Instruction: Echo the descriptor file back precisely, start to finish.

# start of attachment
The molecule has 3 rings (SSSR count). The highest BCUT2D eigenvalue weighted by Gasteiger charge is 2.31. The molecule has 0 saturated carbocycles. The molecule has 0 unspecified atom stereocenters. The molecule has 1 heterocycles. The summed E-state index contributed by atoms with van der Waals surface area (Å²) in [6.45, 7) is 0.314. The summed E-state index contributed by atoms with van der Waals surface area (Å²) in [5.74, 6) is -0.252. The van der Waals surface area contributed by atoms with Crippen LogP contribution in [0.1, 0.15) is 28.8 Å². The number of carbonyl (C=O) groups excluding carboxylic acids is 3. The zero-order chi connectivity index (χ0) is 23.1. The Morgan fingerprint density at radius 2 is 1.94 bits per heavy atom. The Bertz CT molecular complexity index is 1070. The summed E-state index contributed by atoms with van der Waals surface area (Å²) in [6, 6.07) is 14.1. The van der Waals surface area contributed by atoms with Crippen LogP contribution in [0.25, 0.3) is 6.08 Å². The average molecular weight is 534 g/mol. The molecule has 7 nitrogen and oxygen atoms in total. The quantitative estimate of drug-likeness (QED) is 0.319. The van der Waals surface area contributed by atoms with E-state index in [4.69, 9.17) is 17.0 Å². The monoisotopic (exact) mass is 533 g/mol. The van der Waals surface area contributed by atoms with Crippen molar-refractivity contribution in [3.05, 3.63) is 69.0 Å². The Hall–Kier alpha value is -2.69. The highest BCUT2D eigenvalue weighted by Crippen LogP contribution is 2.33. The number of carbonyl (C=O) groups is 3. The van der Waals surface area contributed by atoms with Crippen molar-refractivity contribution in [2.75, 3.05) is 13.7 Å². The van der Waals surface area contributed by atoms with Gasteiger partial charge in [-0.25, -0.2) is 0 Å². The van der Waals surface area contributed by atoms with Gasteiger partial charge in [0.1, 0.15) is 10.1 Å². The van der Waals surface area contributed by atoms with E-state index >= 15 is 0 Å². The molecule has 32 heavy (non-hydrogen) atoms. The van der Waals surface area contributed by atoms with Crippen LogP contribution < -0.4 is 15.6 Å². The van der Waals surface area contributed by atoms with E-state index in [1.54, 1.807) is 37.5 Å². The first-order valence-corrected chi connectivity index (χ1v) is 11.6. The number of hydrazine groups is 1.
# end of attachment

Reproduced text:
The molecule has 3 rings (SSSR count). The highest BCUT2D eigenvalue weighted by Gasteiger charge is 2.31. The molecule has 0 saturated carbocycles. The molecule has 0 unspecified atom stereocenters. The molecule has 1 heterocycles. The summed E-state index contributed by atoms with van der Waals surface area (Å²) in [6.45, 7) is 0.314. The summed E-state index contributed by atoms with van der Waals surface area (Å²) in [5.74, 6) is -0.252. The van der Waals surface area contributed by atoms with Crippen LogP contribution in [0.1, 0.15) is 28.8 Å². The number of carbonyl (C=O) groups excluding carboxylic acids is 3. The zero-order chi connectivity index (χ0) is 23.1. The Morgan fingerprint density at radius 2 is 1.94 bits per heavy atom. The Bertz CT molecular complexity index is 1070. The summed E-state index contributed by atoms with van der Waals surface area (Å²) in [6, 6.07) is 14.1. The van der Waals surface area contributed by atoms with Crippen LogP contribution in [0.25, 0.3) is 6.08 Å². The average molecular weight is 534 g/mol. The molecule has 7 nitrogen and oxygen atoms in total. The quantitative estimate of drug-likeness (QED) is 0.319. The van der Waals surface area contributed by atoms with E-state index in [4.69, 9.17) is 17.0 Å². The monoisotopic (exact) mass is 533 g/mol. The van der Waals surface area contributed by atoms with Crippen molar-refractivity contribution in [3.05, 3.63) is 69.0 Å². The Hall–Kier alpha value is -2.69. The highest BCUT2D eigenvalue weighted by Crippen LogP contribution is 2.33. The number of carbonyl (C=O) groups is 3. The van der Waals surface area contributed by atoms with Crippen molar-refractivity contribution in [2.75, 3.05) is 13.7 Å². The van der Waals surface area contributed by atoms with Gasteiger partial charge in [-0.25, -0.2) is 0 Å². The van der Waals surface area contributed by atoms with Gasteiger partial charge in [0.1, 0.15) is 10.1 Å². The van der Waals surface area contributed by atoms with E-state index >= 15 is 0 Å². The molecule has 32 heavy (non-hydrogen) atoms. The van der Waals surface area contributed by atoms with Crippen LogP contribution < -0.4 is 15.6 Å². The van der Waals surface area contributed by atoms with E-state index in [1.54, 1.807) is 37.5 Å². The first-order valence-corrected chi connectivity index (χ1v) is 11.6. The number of hydrazine groups is 1.